Stocks were little changed on Wednesday, with advancing and declining issues about equal in number, but the Dow Jones Industrial Average (DJINDICES: ^DJI) and the S&P 500 (SNPINDEX: ^GSPC) again closed in record territory.
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Today's stock market
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Utilities recovered a little from recent weakness; the Utilities Select SPDR ETF (NYSEMKT: XLU) closed up 1%.
A significant approval from the U.S. Food and Drug Administration sent shares of Mylan N.V. (NASDAQ: MYL) soaring -- and those of competitors in the opposite direction -- while Office Depot (NASDAQ: ODP) cratered after announcing an acquisition.
Mylan gets a green light from the FDA
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Generic-drug maker Mylan announced yesterday that the U.S. Food and Drug Administration has approved its generic version of Teva Pharmaceutical's (NYSE: TEVA) widely prescribed multiple sclerosis drug Copaxone, causing Mylan's stock to soar 16.2% and Teva's to plummet 14.6%.
The FDA approved both a daily 20 mg/ml dose and a 40 mg/ml dose that can be administered three times a week. There is already a generic competitor for the daily dose from Momenta Pharmaceuticials, whose stock took a 13.7% hit on the news, but the latter competes with a formulation that Teva is vigorously defending in the courts and represents 85% of the drug's prescriptions in the U.S.
The approval took observers by surprise, as investors were expecting it to come next year, based on a statement by Mylan CEO Heather Bresch in August that due to "the uncertain U.S. regulatory environment," generic Copaxone revenue was moved from 2017 guidance to 2018. Copaxone sales are running at an annual rate of $4.34 billion, according to Mylan, so the potential impact on Mylan's revenue, estimated to be about $12 billion this year without it, is huge. For Teva, Copaxone was 18% of revenue and 52% of non-GAAP operating income in the most recent quarter, so the stakes in its ongoing legal battle over the drug are high.
Office Depot moves into services
Office Depot announced it is moving beyond traditional office products and into business and technology services by buying technology solutions provider CompuCom from private equity firm Thomas H. Lee Partners for about $1 billion. That announcement plus a preliminary release of third-quarter results and a downward revision of full-year guidance caused the stock to get crushed by 17.7%.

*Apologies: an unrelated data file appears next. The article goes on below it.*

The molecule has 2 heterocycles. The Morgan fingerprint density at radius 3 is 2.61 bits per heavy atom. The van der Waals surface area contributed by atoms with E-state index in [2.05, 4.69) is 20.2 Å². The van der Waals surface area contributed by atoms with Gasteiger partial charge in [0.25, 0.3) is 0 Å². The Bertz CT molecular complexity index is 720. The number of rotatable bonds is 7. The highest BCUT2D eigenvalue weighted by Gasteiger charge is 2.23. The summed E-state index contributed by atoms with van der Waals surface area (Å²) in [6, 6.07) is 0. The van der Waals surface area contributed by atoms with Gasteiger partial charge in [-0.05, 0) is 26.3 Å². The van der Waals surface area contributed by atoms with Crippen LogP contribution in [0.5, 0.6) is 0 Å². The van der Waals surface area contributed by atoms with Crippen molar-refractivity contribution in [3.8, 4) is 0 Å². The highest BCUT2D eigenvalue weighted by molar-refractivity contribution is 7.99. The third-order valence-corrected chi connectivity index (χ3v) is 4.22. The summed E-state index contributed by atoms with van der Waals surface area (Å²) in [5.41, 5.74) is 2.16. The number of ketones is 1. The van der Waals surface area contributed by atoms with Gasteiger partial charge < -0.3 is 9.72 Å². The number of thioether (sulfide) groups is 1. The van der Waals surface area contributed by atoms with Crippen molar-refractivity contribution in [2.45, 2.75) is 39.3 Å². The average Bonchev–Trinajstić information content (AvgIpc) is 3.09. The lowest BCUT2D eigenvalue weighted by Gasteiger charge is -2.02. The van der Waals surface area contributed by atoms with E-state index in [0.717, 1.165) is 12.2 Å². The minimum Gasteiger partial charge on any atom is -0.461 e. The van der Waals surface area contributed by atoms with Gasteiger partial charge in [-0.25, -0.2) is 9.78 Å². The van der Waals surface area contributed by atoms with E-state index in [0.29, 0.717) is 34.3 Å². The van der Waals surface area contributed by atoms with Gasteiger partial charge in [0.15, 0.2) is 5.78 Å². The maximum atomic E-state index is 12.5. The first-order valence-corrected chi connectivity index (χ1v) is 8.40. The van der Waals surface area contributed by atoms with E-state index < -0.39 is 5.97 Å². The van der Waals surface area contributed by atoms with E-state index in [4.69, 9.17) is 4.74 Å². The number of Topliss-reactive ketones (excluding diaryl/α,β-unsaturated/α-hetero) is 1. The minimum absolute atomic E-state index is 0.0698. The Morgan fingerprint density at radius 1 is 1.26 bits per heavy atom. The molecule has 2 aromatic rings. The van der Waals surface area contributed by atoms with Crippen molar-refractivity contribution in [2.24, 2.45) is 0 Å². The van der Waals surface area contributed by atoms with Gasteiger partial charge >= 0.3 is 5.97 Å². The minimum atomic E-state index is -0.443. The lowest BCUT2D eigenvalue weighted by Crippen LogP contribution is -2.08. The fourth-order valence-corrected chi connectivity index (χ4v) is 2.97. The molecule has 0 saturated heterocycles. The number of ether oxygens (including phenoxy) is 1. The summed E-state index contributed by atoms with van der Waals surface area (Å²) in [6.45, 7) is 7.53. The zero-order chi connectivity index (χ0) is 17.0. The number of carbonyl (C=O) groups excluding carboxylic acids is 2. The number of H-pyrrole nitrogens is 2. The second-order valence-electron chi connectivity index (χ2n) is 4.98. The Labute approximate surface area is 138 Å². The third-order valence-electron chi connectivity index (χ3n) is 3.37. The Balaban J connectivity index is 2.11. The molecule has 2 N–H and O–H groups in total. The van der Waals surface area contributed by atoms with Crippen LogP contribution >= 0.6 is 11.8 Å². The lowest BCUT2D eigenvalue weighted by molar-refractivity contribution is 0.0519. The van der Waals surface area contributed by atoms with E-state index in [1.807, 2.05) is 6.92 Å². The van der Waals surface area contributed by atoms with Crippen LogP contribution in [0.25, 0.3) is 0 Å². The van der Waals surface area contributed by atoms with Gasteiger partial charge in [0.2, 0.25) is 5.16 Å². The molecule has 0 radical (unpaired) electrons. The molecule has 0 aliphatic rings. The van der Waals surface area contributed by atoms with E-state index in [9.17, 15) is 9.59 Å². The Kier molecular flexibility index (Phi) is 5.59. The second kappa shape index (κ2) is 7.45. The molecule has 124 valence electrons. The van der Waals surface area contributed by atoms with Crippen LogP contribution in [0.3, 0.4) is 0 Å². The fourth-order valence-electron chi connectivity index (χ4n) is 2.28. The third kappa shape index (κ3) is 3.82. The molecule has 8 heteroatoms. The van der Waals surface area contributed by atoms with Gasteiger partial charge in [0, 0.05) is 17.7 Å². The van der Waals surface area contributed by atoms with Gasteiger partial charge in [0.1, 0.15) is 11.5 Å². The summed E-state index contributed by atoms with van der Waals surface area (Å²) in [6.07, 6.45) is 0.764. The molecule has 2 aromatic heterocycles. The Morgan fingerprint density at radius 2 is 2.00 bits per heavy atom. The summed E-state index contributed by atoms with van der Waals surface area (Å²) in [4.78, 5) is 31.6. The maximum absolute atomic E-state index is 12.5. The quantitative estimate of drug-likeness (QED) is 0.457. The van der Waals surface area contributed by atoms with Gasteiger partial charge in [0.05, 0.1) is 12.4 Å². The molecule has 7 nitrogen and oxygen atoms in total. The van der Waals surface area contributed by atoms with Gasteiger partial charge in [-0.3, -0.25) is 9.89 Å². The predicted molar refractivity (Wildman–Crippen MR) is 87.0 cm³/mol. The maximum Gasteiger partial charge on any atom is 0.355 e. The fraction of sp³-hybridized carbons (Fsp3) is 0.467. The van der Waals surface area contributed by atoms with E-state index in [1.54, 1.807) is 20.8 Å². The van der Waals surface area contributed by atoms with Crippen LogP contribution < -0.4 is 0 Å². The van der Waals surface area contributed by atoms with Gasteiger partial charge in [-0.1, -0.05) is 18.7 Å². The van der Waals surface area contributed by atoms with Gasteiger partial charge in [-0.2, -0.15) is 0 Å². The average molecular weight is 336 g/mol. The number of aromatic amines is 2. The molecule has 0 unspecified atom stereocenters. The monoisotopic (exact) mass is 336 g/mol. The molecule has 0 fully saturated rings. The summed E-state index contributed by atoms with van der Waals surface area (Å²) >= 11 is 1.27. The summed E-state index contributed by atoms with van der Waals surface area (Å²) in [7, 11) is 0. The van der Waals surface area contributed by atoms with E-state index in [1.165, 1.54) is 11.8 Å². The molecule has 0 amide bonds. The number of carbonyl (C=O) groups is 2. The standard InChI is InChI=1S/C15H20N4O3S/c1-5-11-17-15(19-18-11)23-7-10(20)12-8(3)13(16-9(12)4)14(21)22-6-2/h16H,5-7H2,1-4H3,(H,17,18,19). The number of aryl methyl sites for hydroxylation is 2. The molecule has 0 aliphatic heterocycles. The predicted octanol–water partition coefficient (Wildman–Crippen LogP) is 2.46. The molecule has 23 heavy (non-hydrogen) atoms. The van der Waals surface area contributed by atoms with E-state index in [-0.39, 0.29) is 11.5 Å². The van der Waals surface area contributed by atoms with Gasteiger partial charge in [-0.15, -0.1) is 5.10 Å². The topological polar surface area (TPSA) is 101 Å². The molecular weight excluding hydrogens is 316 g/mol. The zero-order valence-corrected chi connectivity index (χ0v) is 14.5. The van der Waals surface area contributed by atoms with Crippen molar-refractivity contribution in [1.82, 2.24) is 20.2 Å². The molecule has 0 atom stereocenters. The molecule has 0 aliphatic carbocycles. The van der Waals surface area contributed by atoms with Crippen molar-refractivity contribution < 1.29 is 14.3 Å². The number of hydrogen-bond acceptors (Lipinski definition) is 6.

The deal calls for the issuance of 45 million shares of Office Depot stock, an increase of about 8%, and $750 million in debt. CompuCom has a field technician workforce of 6,000, which provides onsite and remote support for Fortune 500 companies, as well as small and medium-sized businesses. Office Depot management expects the acquisition to add $1.1 billion in annual sales.
Office Deport also forecast a sales decline of 7% to 8% in the current quarter, with a drop in same-store sales of 5% to 6%. Guidance for 2017 operating income was lowered from $500 million to a range of $400 million to $425 million.
"Technology is the office supply of the future," said Office Depot CEO Gerry Smith in the press release. "Today marks a significant milestone as we move to provide a unique business services platform for our current and future customers. Acquiring CompuCom is the first step in this new strategic direction."
That Office Depot needs to do something to expand its business beyond its brick-and-mortar stores was made all the more obvious by the latest news of sagging sales. But the market doesn't seem ready to believe this new direction will be adequate to restore the company to growth.
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